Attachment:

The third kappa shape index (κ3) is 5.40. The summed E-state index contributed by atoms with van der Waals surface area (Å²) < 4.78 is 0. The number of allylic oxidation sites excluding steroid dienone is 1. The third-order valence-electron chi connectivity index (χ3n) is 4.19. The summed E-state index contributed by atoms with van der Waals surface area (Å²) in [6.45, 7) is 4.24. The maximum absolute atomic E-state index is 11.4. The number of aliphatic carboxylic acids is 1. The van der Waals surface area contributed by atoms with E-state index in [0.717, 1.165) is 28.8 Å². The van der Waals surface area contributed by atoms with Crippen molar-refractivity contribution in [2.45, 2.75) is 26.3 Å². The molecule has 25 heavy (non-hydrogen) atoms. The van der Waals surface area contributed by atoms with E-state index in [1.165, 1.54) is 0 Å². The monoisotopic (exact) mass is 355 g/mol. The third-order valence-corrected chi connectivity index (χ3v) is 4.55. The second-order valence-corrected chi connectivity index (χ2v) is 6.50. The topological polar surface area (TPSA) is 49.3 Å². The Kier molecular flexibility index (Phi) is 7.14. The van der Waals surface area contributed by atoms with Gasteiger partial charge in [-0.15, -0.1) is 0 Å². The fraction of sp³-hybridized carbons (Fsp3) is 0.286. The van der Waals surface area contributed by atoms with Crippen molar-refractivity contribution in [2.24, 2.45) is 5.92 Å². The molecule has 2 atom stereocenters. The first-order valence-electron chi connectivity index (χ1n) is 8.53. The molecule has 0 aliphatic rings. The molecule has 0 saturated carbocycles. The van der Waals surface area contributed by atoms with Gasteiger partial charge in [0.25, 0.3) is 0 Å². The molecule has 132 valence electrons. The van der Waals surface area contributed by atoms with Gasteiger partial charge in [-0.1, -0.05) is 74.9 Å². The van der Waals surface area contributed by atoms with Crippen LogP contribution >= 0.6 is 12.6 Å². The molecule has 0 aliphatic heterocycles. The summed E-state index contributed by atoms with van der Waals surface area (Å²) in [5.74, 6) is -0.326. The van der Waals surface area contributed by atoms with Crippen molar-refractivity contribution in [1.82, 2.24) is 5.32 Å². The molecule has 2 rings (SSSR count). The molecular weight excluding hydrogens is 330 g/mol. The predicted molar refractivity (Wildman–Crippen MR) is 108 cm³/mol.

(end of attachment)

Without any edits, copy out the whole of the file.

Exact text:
The third kappa shape index (κ3) is 5.40. The summed E-state index contributed by atoms with van der Waals surface area (Å²) < 4.78 is 0. The number of allylic oxidation sites excluding steroid dienone is 1. The third-order valence-electron chi connectivity index (χ3n) is 4.19. The summed E-state index contributed by atoms with van der Waals surface area (Å²) in [6.45, 7) is 4.24. The maximum absolute atomic E-state index is 11.4. The number of aliphatic carboxylic acids is 1. The van der Waals surface area contributed by atoms with E-state index in [0.717, 1.165) is 28.8 Å². The van der Waals surface area contributed by atoms with Crippen molar-refractivity contribution in [2.45, 2.75) is 26.3 Å². The molecule has 25 heavy (non-hydrogen) atoms. The van der Waals surface area contributed by atoms with E-state index in [1.165, 1.54) is 0 Å². The monoisotopic (exact) mass is 355 g/mol. The third-order valence-corrected chi connectivity index (χ3v) is 4.55. The second-order valence-corrected chi connectivity index (χ2v) is 6.50. The topological polar surface area (TPSA) is 49.3 Å². The Kier molecular flexibility index (Phi) is 7.14. The van der Waals surface area contributed by atoms with Gasteiger partial charge in [-0.15, -0.1) is 0 Å². The fraction of sp³-hybridized carbons (Fsp3) is 0.286. The van der Waals surface area contributed by atoms with Crippen molar-refractivity contribution in [2.24, 2.45) is 5.92 Å². The molecule has 2 atom stereocenters. The first-order valence-electron chi connectivity index (χ1n) is 8.53. The molecule has 0 aliphatic rings. The molecule has 0 saturated carbocycles. The van der Waals surface area contributed by atoms with Gasteiger partial charge in [0.25, 0.3) is 0 Å². The molecule has 132 valence electrons. The van der Waals surface area contributed by atoms with Gasteiger partial charge in [-0.1, -0.05) is 74.9 Å². The van der Waals surface area contributed by atoms with Crippen LogP contribution >= 0.6 is 12.6 Å². The molecule has 0 aliphatic heterocycles. The summed E-state index contributed by atoms with van der Waals surface area (Å²) in [5.74, 6) is -0.326. The van der Waals surface area contributed by atoms with Crippen molar-refractivity contribution in [1.82, 2.24) is 5.32 Å². The molecule has 2 rings (SSSR count). The molecular weight excluding hydrogens is 330 g/mol. The predicted molar refractivity (Wildman–Crippen MR) is 108 cm³/mol.